The challenged resolution and memorandum circular being valid implementations of E.O. 797, which was enacted under the police power of the State, they cannot be struck down on the ground that they violate the contract clause. To hold otherwise is to alter long-established constitutional doctrine and to subordinate the police power to the contract clause.

The last issue concerns the contention that without the appointment by the President of the third member of the governing board, the POEA cannot legally function and exercise its powers. This contention merits scant consideration. Section 4 of E.O. No. 797 indubitably declares the immediate creation of the POEA. Thus upon the effectivity of E.O. No. 797, the POEA attained its juridical personality. The appointment of the third member "who shall be well versed in the field of overseas employment," provided for in paragraph (b) of the said Section, was not meant to be a sine qua non to the birth of the POEA, much less to the validity of the acts of the Board. As a matter of fact, in the same paragraph the President is given the "discretion [to] designate a Deputy Administrator as the third member of the Board."

WHEREFORE, for lack of merit, the instant petition is DISMISSED with costs against the petitioners.


Padilla, (Chairman), Bellosillo, Quiason, and Kapunan, JJ., concur.

[1] Annex "A" of Petition; Rollo, 29-30.

[2] Annex "B" of Petition; Rollo, 31-33.

[3] Annex "2" of Comment (Minutes of the Seabased Tripartite Technical Working Group's Meeting Held on 07 January 1993 [sic] at Deputy Administrator Siddayao's Conference Room); Rollo, 82-84.

[4] 166 SCRA 533 [1988].

[5] Rollo, 70-71.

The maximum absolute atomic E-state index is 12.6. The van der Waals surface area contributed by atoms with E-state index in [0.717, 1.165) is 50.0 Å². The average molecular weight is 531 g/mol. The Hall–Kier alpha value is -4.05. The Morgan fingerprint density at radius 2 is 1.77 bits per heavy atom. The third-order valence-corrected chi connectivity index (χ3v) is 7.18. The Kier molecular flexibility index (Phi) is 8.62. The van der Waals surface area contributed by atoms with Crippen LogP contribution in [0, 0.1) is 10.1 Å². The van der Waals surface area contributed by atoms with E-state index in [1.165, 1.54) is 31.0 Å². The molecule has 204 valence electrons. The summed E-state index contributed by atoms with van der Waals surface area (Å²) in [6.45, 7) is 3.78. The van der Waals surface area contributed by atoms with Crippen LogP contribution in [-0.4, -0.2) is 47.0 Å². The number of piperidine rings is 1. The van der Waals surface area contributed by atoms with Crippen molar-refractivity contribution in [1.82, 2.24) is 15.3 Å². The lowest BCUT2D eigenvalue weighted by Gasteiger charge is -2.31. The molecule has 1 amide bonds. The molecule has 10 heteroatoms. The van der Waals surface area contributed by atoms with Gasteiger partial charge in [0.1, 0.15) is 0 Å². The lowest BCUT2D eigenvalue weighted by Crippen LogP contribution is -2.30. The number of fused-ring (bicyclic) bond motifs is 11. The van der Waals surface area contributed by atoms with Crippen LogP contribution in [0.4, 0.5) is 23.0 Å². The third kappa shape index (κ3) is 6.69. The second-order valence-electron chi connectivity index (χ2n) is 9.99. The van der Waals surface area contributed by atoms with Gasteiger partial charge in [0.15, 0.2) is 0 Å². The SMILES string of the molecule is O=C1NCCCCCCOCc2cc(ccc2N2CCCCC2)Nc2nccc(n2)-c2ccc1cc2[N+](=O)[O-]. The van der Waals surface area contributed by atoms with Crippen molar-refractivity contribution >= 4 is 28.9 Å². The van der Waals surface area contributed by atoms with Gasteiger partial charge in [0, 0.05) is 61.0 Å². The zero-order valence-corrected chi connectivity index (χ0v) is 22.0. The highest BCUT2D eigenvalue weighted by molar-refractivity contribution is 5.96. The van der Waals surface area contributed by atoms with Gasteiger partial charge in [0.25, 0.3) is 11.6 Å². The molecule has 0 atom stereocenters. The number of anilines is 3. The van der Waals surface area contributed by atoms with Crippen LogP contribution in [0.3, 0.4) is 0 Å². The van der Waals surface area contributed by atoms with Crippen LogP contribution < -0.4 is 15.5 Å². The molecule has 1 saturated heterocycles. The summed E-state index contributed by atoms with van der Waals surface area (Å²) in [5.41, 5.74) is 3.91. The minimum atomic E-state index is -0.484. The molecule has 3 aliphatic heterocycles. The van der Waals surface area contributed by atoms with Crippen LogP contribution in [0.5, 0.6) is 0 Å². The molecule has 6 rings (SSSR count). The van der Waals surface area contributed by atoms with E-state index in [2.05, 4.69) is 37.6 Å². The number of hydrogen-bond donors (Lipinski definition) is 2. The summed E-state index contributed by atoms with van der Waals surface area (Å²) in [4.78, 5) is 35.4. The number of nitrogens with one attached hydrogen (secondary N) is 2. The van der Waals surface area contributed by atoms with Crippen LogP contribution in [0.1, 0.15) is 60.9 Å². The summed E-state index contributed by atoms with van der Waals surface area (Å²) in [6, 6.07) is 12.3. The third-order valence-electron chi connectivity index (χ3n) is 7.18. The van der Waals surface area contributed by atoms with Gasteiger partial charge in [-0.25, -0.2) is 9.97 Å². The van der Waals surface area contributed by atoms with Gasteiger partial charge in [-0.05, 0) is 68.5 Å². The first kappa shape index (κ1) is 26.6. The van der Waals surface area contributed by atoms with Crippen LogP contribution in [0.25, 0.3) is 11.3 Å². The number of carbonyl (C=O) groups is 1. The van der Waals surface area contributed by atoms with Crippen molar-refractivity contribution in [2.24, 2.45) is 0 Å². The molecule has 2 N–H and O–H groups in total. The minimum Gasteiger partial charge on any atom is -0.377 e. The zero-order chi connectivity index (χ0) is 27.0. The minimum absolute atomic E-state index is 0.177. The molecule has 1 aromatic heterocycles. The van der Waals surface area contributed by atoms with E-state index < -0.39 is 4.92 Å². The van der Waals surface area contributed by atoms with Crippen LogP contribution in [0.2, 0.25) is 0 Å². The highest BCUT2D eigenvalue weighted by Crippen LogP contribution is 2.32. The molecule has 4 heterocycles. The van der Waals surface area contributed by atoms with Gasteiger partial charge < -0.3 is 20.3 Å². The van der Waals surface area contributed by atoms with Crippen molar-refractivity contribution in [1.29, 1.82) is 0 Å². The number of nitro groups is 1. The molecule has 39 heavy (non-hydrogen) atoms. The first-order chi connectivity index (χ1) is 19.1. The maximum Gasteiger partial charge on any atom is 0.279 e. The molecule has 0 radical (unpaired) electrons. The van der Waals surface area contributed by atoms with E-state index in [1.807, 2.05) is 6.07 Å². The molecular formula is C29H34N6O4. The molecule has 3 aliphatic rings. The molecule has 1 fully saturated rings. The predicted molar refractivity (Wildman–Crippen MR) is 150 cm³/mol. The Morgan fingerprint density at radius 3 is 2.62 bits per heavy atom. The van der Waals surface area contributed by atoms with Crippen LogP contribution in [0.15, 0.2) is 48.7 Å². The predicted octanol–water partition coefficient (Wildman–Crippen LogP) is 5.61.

[6] Supra note 4.

[7] Annex "1" of Comment; Rollo, 75-81.

[8] Supra note 4, at 542-545.

[9] People vs. Exconde, 101 Phil. 1125, 1129-1130 [1957], citing Calalang vs. Williams, 70 Phil. 726 [1940]; Pangasinan Transportation vs. Public Service Commission, 70 Phil. 22 [1940]; People vs. Rosenthal, 68 Phil. 328 [1939]; People vs. Vera, 65 Phil. 56 [1937]; and Rubi vs. Provincial Board of Mindoro, 39 Phil. 660 [1919].

[10] Supra note 9.

[11] Supra note 9.

[12] Supra note 9, at 732.

[13] In the past, this Court has held the following, inter alia, as sufficient standards for purposes of subordinate legislation: public welfare in Municipality of Cardona vs. Binangonan, 36 Phil. 547 [1917]; necessary in the interest of law and order in Rubi vs. Provincial Board, supra note 9; public interest in People vs. Rosenthal, supra note 9; justice and equity in Antamok GoldFields Mining Co. vs. CIR, 70 Phil. 340 [1940]; public convenience and welfare in Calalang vs. Williams, supra note 9; justice and equity and substantial merits of the case in International Hardwood and Veneer Co. vs. Pangil Federation of Workers, 70 Phil. 602 [1940]; simplicity, economy and efficiency in Cervantes vs. Auditor General, 91 Phil. 359 [1952]; and national interest in Free Telephone Workers' Union vs. Minister of Labor and Employment, 108 SCRA 757 [1981].

[14] People vs. Cayat, 68 Phil. 12, 18 [1939].

[15] Article XIII.

[16] Record of the Constitutional Commission, vol. V, 945, 1010. See Aris (Phil.) Inc. vs. NLRC, 200 SCRA 246 [1991].

[17] ENRIQUE M. FERNANDO, The Constitution of the Philippines, 2nd ed. [1977], 79-80; Philippine Apparel Worker's Union vs. NLRC, 106 SCRA 444 [1981].

[18] Supra note 9, at 734-735.

[19] 16 C.J.S. Constitutional Law § 281 [1930 ed.].

[20] THOMAS M. COOLEY, A Treatise on the Constitutional Limitations, vol. Two, Eighth Ed., 1236-1237; Ongsiako vs. Gamboa, 86 Phil. 50, 54-55 [1950].